Interactive map: New map of Norfolk surnames reveals our oldest families
- Credit: Dr Muhammad Adnan and Alistair Leak/UCL
A map of Norfolk with surnames and twitter names rather than cities and towns reveals some of our oldest families and newest communications, writes Rowan Mantell
It's a sea of Smiths, from King's Lynn to Yarmouth and Cromer to Thetford. But travel up to the real sea and as you crest the ridge before Salthouse the waves of Smiths that cover most of Norfolk suddenly shift and an island of Holman emerges. And almost as far north as you can go in Norfolk, so north that just about the only land further north is the North Pole, lies an outcrop of Southerlands.
A fascinating interactive map of Britain has been produced by academics from University College, London.
Instead of showing towns and roads, this is a map of our most common surnames. At first there are few surprises. Across England, Smiths reign supreme, giving way to Joneses in Wales and MacDonalds in Scotland.
But look closer, focusing down from countries to counties to towns and villages, and up in a pocket of North Norfolk the old names begin to show through. Drill down through the map to the third most common surname in the Overstrand and Northrepps area, near Cromer, and discover a sturdy patch of Gurneys.
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Edmund Perry of the Norfolk Family History Society said the Gurney's ancestors fought alongside William the Conqueror. More than 140 years ago John Gurney, a Norwich Quaker renowned for his honesty, founded a bank, which later became part of Barclays. Prisoner reformer Elizabeth Fry was born a Gurney and the Norfolk villages which became home to generations of the illustrious old family now show up on this very modern map.
The second most common surname between Wells and Stiffkey is Frary. Just along the coast in Cromer it is Davies. Between Stalham and Sea Palling it is Grimmer.
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Not that there is anything grimmer about this beautiful stretch of coast, it is just likely to have more Grimmers than anywhere else in the world.
On the surname map Filby has moved 20 miles to the north west and is no longer a village but the third most common surname in the Erpingham and Aldborough area, north of Aylsham. The village, near Yarmouth, is said to have got its name from a Viking called File, who settled here more than 1,200 years ago. Perhaps his descendants moved to new land (but just across the Bure rather than over the North Sea.)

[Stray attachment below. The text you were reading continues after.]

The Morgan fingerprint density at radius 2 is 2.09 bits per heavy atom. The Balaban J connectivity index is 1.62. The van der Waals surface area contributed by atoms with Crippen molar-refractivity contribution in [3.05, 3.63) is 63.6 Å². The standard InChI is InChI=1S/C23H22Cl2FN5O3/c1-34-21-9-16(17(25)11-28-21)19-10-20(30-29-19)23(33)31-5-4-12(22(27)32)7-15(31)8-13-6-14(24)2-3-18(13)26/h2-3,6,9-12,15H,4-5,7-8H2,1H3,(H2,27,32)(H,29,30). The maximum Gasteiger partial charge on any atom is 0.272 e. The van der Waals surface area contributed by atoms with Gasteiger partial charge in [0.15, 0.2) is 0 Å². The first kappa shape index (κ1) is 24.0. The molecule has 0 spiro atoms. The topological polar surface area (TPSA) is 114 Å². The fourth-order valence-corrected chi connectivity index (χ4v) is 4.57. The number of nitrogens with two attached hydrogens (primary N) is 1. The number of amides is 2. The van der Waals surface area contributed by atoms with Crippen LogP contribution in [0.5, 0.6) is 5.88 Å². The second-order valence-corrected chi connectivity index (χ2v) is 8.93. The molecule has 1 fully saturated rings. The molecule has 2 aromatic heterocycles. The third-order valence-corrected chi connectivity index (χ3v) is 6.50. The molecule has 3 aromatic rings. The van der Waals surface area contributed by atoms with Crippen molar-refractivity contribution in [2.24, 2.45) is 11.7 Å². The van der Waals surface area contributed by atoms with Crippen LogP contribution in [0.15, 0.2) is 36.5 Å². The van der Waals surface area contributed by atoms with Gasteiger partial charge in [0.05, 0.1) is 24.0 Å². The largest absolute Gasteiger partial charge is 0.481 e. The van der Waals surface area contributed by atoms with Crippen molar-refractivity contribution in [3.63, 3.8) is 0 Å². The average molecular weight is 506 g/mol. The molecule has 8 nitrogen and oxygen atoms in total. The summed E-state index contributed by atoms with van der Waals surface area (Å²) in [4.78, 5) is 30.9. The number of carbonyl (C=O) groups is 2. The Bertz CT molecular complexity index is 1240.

In north west Norfolk they continue to do different, down to the second most common names (Hipkin and Howling) but across the majority of the county Smiths are followed by Wrights and then Clarkes.
Mr Perry explained that these are all derived from occupations. Smiths worked with metal, hence blacksmiths and silversmiths. 'It comes from smite,' said Mr Perry. 'Wrights made things, often from wood, like wheelwrights, and Clarke is probably from the same root as clerk, so Clarkes are learned people!'
He inherited his interest in genealogy from his mother, whose family they traced back to 18th century Norfolk.
Another ancient Norfolk surname revealed by the interactive internet map is Foulger, which runs along the Norfolk-Suffolk border. The 1881 census echoes the finding – there were more Foulgers in Norfolk and Suffolk than in all the rest of the country put together.
Mr Perry said: 'It's an Anglo Saxon name meaning follower or attendant – these were free men who didn't have their own land and worked for someone else.'
He said another specifically Norfolk name is Kett and there were also the Windhams of Felbrigg, and the LeStrange, LeNeve and LeGrice families which can all trace their Norfolk roots back many centuries.
'For family history research, it is the unusual names, the names peculiar to a place, rather than the common names, which are the most interesting,' said Mr Perry.
And Norfolk suddenly becomes much more diverse when another layer of the interactive map strips away the ocean of Smiths, Wrights and Clarkes to reveal the most popular Twitter names – and Mucklow, Stothard, Honeybone and Wisdom swim into focus.